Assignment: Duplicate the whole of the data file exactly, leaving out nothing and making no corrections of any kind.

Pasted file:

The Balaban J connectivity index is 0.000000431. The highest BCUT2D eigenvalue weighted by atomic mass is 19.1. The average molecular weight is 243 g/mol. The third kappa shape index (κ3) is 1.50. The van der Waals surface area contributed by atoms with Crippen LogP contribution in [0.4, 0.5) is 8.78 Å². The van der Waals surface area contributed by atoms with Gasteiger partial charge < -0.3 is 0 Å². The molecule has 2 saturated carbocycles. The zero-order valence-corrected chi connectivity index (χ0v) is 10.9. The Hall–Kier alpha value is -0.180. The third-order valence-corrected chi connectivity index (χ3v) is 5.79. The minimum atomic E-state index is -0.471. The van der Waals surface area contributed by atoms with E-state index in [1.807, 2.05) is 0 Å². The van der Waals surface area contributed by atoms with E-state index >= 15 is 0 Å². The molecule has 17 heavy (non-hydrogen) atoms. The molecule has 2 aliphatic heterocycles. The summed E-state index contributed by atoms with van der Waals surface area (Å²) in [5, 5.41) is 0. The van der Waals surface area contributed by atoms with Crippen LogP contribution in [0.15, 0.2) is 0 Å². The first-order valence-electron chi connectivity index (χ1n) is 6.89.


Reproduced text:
The Balaban J connectivity index is 0.000000431. The highest BCUT2D eigenvalue weighted by atomic mass is 19.1. The average molecular weight is 243 g/mol. The third kappa shape index (κ3) is 1.50. The van der Waals surface area contributed by atoms with Crippen LogP contribution in [0.4, 0.5) is 8.78 Å². The van der Waals surface area contributed by atoms with Gasteiger partial charge < -0.3 is 0 Å². The molecule has 2 saturated carbocycles. The zero-order valence-corrected chi connectivity index (χ0v) is 10.9. The Hall–Kier alpha value is -0.180. The third-order valence-corrected chi connectivity index (χ3v) is 5.79. The minimum atomic E-state index is -0.471. The van der Waals surface area contributed by atoms with E-state index in [1.807, 2.05) is 0 Å². The van der Waals surface area contributed by atoms with E-state index >= 15 is 0 Å². The molecule has 17 heavy (non-hydrogen) atoms. The molecule has 2 aliphatic heterocycles. The summed E-state index contributed by atoms with van der Waals surface area (Å²) in [5, 5.41) is 0. The van der Waals surface area contributed by atoms with Crippen LogP contribution in [0.15, 0.2) is 0 Å². The first-order valence-electron chi connectivity index (χ1n) is 6.89.